Executor - Assign GPUs

This tutorial shows the most portable way to assign tasks (user applications) to the GPU. The libEnsemble scripts in this example are available under forces_gpu in the libEnsemble repository.

This example is based on the simple forces tutorial with a slightly modified simulation function (to assign GPUs) and a greatly increased number of particles (allows live GPU usage to be viewed).

In the first example, each worker will be using one GPU. The code will assign the GPUs available to each worker, using the appropriate method. This works on systems using Nvidia, AMD, and Intel GPUs without modifying the scripts.

A video demonstrates running this example on Frontier.

Simulation function

The sim_f (forces_simf.py) is as follows. The lines that are different from the simple forces example are highlighted:

 1import numpy as np
 3# Optional status codes to display in libE_stats.txt for each gen or sim
 4from libensemble.message_numbers import TASK_FAILED, WORKER_DONE
 6# Optional - to print GPU settings
 7from libensemble.tools.test_support import check_gpu_setting
10def run_forces(H, persis_info, sim_specs, libE_info):
11    """Launches the forces MPI app and auto-assigns ranks and GPU resources.
13    Assigns one MPI rank to each GPU assigned to the worker.
14    """
16    calc_status = 0
18    # Parse out num particles, from generator function
19    particles = str(int(H["x"][0][0]))
21    # app arguments: num particles, timesteps, also using num particles as seed
22    args = particles + " " + str(10) + " " + particles
24    # Retrieve our MPI Executor
25    exctr = libE_info["executor"]
27    # Submit our forces app for execution.
28    task = exctr.submit(
29        app_name="forces",
30        app_args=args,
31        auto_assign_gpus=True,
32        match_procs_to_gpus=True,
33    )
35    # Block until the task finishes
36    task.wait()
38    # Optional - prints GPU assignment (method and numbers)
39    check_gpu_setting(task, assert_setting=False, print_setting=True)
41    # Try loading final energy reading, set the sim's status
42    statfile = "forces.stat"
43    try:
44        data = np.loadtxt(statfile)
45        final_energy = data[-1]
46        calc_status = WORKER_DONE
47    except Exception:
48        final_energy = np.nan
49        calc_status = TASK_FAILED
51    # Define our output array, populate with energy reading
52    output = np.zeros(1, dtype=sim_specs["out"])
53    output["energy"] = final_energy
55    # Return final information to worker, for reporting to manager
56    return output, persis_info, calc_status

Lines 31-32 tell the executor to use the GPUs assigned to this worker, and to match processors (MPI ranks) to GPUs.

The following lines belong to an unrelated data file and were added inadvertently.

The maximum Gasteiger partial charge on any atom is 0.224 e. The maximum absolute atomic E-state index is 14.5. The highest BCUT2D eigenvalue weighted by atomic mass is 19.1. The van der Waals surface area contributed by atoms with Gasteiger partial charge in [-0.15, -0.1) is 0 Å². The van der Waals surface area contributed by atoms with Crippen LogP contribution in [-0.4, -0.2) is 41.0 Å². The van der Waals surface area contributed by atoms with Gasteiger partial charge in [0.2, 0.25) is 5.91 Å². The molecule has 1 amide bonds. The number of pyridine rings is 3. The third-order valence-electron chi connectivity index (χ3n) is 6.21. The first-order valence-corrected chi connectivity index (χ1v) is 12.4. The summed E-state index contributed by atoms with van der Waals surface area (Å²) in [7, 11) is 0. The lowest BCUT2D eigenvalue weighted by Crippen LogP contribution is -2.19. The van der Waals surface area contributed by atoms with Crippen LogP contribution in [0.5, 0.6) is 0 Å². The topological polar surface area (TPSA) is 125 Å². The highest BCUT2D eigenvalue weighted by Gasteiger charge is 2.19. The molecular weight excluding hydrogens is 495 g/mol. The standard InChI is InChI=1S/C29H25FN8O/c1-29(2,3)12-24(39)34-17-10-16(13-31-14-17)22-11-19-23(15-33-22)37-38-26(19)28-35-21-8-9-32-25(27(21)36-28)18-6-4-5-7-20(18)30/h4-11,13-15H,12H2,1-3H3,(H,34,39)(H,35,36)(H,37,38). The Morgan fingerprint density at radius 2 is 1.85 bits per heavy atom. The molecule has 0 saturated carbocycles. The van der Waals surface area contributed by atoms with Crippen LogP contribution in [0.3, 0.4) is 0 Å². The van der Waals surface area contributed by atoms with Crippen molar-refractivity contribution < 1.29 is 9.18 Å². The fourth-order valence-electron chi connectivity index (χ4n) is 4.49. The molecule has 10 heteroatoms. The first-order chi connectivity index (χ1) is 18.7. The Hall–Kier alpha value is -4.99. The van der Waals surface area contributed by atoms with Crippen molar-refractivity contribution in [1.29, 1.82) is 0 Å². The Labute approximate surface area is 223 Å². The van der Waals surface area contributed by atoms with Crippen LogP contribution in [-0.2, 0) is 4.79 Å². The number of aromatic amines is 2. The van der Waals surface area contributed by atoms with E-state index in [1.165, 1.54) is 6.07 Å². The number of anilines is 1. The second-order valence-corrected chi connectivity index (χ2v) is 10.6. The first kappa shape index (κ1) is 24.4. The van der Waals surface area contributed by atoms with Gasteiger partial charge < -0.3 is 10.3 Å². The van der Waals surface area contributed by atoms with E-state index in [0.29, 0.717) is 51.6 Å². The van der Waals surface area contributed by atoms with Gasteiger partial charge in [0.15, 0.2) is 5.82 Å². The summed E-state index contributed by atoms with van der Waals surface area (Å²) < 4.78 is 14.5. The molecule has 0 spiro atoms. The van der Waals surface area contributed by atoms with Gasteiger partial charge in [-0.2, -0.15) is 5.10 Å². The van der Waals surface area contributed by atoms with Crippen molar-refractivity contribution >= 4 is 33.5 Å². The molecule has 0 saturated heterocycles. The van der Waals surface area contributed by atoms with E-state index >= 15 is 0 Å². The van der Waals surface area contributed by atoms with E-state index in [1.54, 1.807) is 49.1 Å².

The user can also set num_procs and num_gpus in the generator as in the forces_gpu_var_resources example, and skip lines 31-32.

Line 37 simply prints out how the GPUs were assigned. If this is not as expected, platform configuration can be provided.

While this is sufficient for most users, note that it is possible to query the resources assigned to this worker (nodes and partitions of nodes), and use this information however you want.

How to query this worker’s resources

The example shown below implements a similar, but less portable, version of the above (excluding output lines).

 1import numpy as np
 3# To retrieve our MPI Executor and resources instances
 4from libensemble.executors.executor import Executor
 5from libensemble.resources.resources import Resources
 7# Optional status codes to display in libE_stats.txt for each gen or sim
 8from libensemble.message_numbers import WORKER_DONE, TASK_FAILED
11def run_forces(H, _, sim_specs):
12    calc_status = 0
14    # Parse out num particles, from generator function
15    particles = str(int(H["x"][0][0]))
17    # app arguments: num particles, timesteps, also using num particles as seed
18    args = particles + " " + str(10) + " " + particles
20    # Retrieve our MPI Executor instance and resources
21    exctr = Executor.executor
22    resources = Resources.resources.worker_resources
24    resources.set_env_to_slots("CUDA_VISIBLE_DEVICES")
26    # Submit our forces app for execution. Block until the task starts.
27    task = exctr.submit(
28        app_name="forces",
29        app_args=args,
30        num_nodes=resources.local_node_count,
31        procs_per_node=resources.slot_count,
32        wait_on_start=True,
33    )
35    # Block until the task finishes
36    task.wait()
38    # Stat file to check for bad runs
39    statfile = "forces.stat"
41    # Read final energy
42    data = np.loadtxt(statfile)
43    final_energy = data[-1]